The Odds Against Barak


“The two sides just could not get there,” President Clinton said in July after two sleepless weeks of intense negotiations between the Israelis and the Palestinians at Camp David. Now we know. The “there” is Jerusalem, and the two sides could not agree on sovereignty within it and over it.

“The hundred-year conflict,” as Ehud Barak describes it, shrunk at Camp David to its core. According to reliable reports, the core now concerns neither the Palestinian refugees nor the Jewish settlers. It does not involve the issues of security or water. It is Jerusalem. Even to say “Jerusalem” is to say too much. Jerusalem today consists of 40,000 acres, with eighteen Arab villages and many Arab neighborhoods. Once Barak broke the Israeli taboo against discussing Jerusalem, and appeared to be willing to hand over sovereignty on some parts of the city populated by Palestinians, it became quite clear that the core issue is not sovereignty within Jerusalem, but only over the tiny part of it—220 acres—that is called the Old City. And in the Old City, the main disagreement is over who will have sovereignty over the Temple Mount—the site of the ancient Jewish Temple, with the Western Wall, sacred to Jews, at the bottom, and the Dome of the Rock, sacred to Muslims, on top.

Arafat, Barak, and Clinton emerged from Camp David as scholars emerge from a conference on analytic philosophy—with no solution, but with a sense of greater conceptual clarity. In the case of Barak, the craving for clarity was a strong motive to force the meeting at Camp David on the skeptical Clinton and the reluctant Arafat. He did it not only because it is his temperament to define accurately what the conflict was about, but also for serious strategic reasons. Barak is a critic of the “salami” strategy of Rabin’s Oslo agreement. For him, the Oslo deal meant yielding one territory after another to the Palestinians, buying time without knowing whether this would lead to the end of the conflict. Barak is determined to change the order of things: first to define in clear terms an overall agreement that will specify what the end of the conflict will look like and then to carry it out in stages. Thus his tolerance for vagueness and for “creative ambiguities” is low, and his need for clarity is strong.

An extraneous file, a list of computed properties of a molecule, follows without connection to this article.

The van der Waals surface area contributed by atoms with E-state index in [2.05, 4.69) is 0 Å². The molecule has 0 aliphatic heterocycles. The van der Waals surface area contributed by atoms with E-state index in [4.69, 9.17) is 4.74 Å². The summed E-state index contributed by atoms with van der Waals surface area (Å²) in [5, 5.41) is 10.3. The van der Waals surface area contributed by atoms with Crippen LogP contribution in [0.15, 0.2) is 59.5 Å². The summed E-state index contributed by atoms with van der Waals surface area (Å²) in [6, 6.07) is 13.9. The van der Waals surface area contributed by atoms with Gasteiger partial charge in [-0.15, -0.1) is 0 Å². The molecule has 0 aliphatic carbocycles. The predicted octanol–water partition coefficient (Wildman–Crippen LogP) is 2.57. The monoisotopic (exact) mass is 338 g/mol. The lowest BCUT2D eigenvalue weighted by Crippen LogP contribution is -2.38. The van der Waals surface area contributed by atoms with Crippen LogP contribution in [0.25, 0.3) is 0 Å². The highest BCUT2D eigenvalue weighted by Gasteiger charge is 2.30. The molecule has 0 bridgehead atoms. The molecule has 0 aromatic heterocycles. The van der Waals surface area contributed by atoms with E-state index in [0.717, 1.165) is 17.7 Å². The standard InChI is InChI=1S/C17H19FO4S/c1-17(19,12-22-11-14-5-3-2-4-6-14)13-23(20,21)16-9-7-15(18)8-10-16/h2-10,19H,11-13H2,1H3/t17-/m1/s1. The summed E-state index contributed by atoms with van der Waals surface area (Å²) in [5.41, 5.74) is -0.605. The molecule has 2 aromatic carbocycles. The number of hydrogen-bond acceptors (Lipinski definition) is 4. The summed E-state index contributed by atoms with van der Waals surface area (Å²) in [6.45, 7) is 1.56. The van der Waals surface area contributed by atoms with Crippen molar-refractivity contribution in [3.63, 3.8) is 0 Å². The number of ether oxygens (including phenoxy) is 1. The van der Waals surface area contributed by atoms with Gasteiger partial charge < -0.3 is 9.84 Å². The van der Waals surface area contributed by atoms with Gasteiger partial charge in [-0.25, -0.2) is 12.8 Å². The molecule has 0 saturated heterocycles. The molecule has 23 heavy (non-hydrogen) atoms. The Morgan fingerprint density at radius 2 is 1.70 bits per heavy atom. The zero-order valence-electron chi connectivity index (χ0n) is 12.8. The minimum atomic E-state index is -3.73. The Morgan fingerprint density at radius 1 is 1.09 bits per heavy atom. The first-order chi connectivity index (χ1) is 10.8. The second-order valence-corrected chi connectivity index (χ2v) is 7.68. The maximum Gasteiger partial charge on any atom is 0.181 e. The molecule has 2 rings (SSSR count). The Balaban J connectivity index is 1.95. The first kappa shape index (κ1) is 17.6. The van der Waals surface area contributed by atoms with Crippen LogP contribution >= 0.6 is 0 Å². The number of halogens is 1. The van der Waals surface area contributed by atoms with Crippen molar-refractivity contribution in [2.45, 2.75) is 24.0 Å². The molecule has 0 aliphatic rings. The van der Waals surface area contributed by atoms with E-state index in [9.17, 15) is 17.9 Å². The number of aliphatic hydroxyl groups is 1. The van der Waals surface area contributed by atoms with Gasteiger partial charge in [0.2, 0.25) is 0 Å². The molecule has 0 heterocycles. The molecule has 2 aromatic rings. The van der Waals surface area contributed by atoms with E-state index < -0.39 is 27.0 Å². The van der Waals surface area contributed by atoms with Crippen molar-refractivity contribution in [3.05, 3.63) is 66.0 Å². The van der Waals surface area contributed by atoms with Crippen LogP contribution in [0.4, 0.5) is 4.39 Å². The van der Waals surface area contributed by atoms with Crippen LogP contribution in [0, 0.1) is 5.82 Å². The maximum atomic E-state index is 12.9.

At the same time that Jerusalem was emerging as the central subject of negotiation, it also became very obscure indeed just what issue was at stake concerning Jerusalem. Calling the issue “sovereignty” is just giving it a name, not understanding it. Sovereignty involves three different sets of issues: political, municipal-administrative, and religious. The political issue is whether Jerusalem can be the capital of the Palestinian state. Can the Palestinian parliament be in Jerusalem? This issue is not intractable. The Palestinians have already built their parliament building in Abu-Dis, one of the Arab villages bordering on East Jerusalem, with the tacit consent of the Israelis. The Israelis will not…

This is exclusive content for subscribers only.
Get unlimited access to The New York Review for just $1 an issue!

View Offer

Continue reading this article, and thousands more from our archive, for the low introductory rate of just $1 an issue. Choose a Print, Digital, or All Access subscription.

If you are already a subscriber, please be sure you are logged in to your account.